It's a well-documented fact that love don't cost a thing; however, the environment necessary for love to take root in one's heart and flourish is really expensive — both in terms of time and money. Love is like an elusive street cat that wanders haphazardly into your home but will refuse to linger if you don't feed it organic grapes and rub its belly four hours a day.
Sarah Corse, an associate professor of sociology at U.Va.'s College of Arts & Sciences, has authored a paper titled "Intimate Inequalities: Love and Work in a Post-Industrial Landscape" on the subject. According to Corse:
"Working-class people with insecure work and few resources, little stability, and no ability to plan for a foreseeable future become concerned with their own survival and often become unable to imagine being able to provide materially and emotionally for others. Insecure work changes peoples' non-work lives."
The study surveyed over 300 working- and middle-class men and women across the U.S. and found that the decline of stable, unionized full-time jobs with health insurance and pensions has rendered working-class Americans far less likely to get married, stay married, and have children than those with college degrees. Increasingly, marriage is becoming the province of the wealthy.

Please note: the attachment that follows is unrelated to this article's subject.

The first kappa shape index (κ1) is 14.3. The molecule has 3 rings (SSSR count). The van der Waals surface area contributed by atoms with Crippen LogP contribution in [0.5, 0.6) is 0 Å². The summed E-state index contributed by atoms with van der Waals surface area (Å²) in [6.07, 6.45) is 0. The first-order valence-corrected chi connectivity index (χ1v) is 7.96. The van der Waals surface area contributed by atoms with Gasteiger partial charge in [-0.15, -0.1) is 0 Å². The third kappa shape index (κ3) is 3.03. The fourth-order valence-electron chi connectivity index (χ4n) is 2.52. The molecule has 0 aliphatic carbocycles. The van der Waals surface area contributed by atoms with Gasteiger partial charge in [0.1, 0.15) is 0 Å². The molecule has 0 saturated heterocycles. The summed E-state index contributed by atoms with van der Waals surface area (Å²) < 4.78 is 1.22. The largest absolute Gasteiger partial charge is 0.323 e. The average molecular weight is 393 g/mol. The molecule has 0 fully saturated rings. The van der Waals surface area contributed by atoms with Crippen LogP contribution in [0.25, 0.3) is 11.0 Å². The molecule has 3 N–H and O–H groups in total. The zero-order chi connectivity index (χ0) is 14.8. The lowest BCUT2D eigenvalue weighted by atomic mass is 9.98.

Obviously, marriage isn't an institution merely meant to preserve and honor the concept of "love" — it serves a specific social and economic purpose. But Corse's findings have implications for all forms of committed relationships: those with stable incomes are more free to make emotional and material commitments simply because they have the time and money to do so. They're able to invest in reinforcing their emotional bonds through date nights, couples therapy, gift-giving, throwing pyschosexual masked balls, buying each other billboards of each other's faces (I'm running out of affluent people mating rituals, so I'm just listing Gossip Girl plot points now). When your economic future is precarious, trying to form a stable relationship is far from a priority; in some cases, it's a near impossibility.
According to Corse and Jennifer Silva, her co-researcher, "Our interviewees without college degrees expressed feelings of distrust and even fear about intimate relationships, and had difficulty imagining being able to provide for others." It's fairly devastating to think that our economy is so fucked that even daydreaming about "true love" can seem untenable without a college degree.
"Love and work don't always work for working class in America, study shows" [Eurekalert]
Image via Honchar Roman/Shutterstock.